Newsom Floats $100 Billion Recovery Plan in Pre-Recall Budget

California Governor Gavin Newsom, battling an effort to oust him in a recall election, proposed a 19% increase in spending for the next fiscal year as he seeks to plow an unprecedented tax windfall back into the economy.

His $196.8 billion budget includes $600 checks to low- and middle-income residents, money to help renters in some of the country’s most expensive housing markets and funds to tackle a surge in homelessness in Los Angeles and San Francisco, where the proliferation of sprawling camps have become a top issue for voters. With federal stimulus dollars added to the windfall, schools, transportation and emergency preparedness initiatives would all see spending increases. Pay cuts and salary freezes for state employees would end.

“This budget is not just going to set this state up for a comeback, but a remarkable decade and century ahead,” Newsom said during a briefing Friday in Sacramento.

The governor’s budget is heavy on help for the state’s lower-income residents, tapping a massive $75.7 billion operating surplus over the past year coupled with federal stimulus aid to pay for a $100 billion economic recovery plan. Investing in his base’s priorities will help Newsom as he fights a likely recall election in the fall in which several Republicans, including the former Olympic star Caitlyn Jenner, have announced they will run.

Read more: Newsom Wields $100 Billion Kitty as He Fights California Recall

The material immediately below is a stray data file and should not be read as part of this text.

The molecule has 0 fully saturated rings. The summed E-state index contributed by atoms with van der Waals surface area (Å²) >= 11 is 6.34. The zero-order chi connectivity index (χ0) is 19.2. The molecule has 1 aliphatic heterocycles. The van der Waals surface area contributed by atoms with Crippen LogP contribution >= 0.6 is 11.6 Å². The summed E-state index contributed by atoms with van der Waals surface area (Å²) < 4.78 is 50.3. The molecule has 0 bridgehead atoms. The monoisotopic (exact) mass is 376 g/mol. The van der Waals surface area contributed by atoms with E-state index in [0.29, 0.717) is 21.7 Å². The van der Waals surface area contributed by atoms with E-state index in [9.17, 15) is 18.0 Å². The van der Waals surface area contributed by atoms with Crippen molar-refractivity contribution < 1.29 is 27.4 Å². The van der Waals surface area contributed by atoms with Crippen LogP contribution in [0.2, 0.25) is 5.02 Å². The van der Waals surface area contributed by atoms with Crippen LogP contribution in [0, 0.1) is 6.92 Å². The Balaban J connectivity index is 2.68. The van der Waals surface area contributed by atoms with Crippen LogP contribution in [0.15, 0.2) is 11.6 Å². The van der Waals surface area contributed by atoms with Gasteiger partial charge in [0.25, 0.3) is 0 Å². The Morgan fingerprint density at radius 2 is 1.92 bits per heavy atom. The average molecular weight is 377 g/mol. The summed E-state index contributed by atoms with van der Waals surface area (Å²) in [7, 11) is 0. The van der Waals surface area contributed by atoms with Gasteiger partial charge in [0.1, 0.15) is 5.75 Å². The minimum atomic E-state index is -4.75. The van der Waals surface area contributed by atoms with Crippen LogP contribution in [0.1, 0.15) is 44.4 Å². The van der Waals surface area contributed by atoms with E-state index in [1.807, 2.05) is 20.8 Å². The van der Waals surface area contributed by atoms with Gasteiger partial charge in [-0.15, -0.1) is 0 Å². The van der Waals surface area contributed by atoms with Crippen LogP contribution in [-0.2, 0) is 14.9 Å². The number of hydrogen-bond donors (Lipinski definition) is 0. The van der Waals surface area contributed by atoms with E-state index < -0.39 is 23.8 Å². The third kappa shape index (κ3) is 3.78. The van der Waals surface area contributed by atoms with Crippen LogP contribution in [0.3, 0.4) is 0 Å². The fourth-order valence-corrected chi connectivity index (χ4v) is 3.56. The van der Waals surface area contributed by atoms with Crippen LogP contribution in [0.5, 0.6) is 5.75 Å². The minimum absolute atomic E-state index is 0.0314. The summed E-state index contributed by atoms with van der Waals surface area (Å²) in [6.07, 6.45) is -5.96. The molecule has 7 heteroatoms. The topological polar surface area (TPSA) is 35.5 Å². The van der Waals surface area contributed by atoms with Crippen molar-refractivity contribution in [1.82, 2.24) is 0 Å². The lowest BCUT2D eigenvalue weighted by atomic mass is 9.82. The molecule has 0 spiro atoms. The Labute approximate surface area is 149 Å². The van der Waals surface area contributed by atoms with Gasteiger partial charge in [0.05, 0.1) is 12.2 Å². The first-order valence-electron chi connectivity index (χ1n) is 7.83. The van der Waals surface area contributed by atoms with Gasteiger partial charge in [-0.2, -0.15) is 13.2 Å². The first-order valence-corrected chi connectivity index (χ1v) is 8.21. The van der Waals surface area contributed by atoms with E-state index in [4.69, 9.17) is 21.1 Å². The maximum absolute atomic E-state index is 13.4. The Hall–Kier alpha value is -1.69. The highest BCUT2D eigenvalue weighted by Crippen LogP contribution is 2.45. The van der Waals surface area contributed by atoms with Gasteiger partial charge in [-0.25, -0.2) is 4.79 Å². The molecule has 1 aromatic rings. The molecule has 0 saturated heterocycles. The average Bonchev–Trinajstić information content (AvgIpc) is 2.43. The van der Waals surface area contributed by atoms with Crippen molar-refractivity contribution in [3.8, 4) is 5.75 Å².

Reserves of around $24 billion are at a record high, the Democrat said during the briefing. The budget also calls for $3.4 billion next year to pay down retirement liabilities.

With a progressive tax system that rakes in more revenue when the income of the highest earners rises, California has collected more than it expected from its wealthiest residents. That group has reaped the benefits of rising stock prices and stable employment even as lower-income workers lost their jobs in the pandemic. The top 1% of earners pay nearly half of personal income-tax collections.

Indeed, personal income-tax wage withholding receipts increased by 7.4% year-over-year despite the pandemic, easily topping the 5.6% rate the administration expected in January. Much of the excess stemmed from a surge in financial assets that will push capital gains realizations to a record $210 billion this year.

Read more: California’s Remarkable Fortunes Follow Tough Reforms: Joe Mysak

Of the $75.7 billion surplus, Newsom and legislators can chose how to spend about $38 billion since the remainder is already earmarked. The legislature must approve the budget by June 15.

Newsom’s spending plans include:

  • $15 billion for kindergarten to grade 12 schools
  • $12 billion to address homelessness
  • $11 billion for transportation
  • $8 billion in new direct cash payments to residents
  • $5.2 billion for renter assistance
  • $3.5 billion for affordable housing
  • $2 billion to cover overdue water and utility bills
  • $2 billion for emergency preparedness

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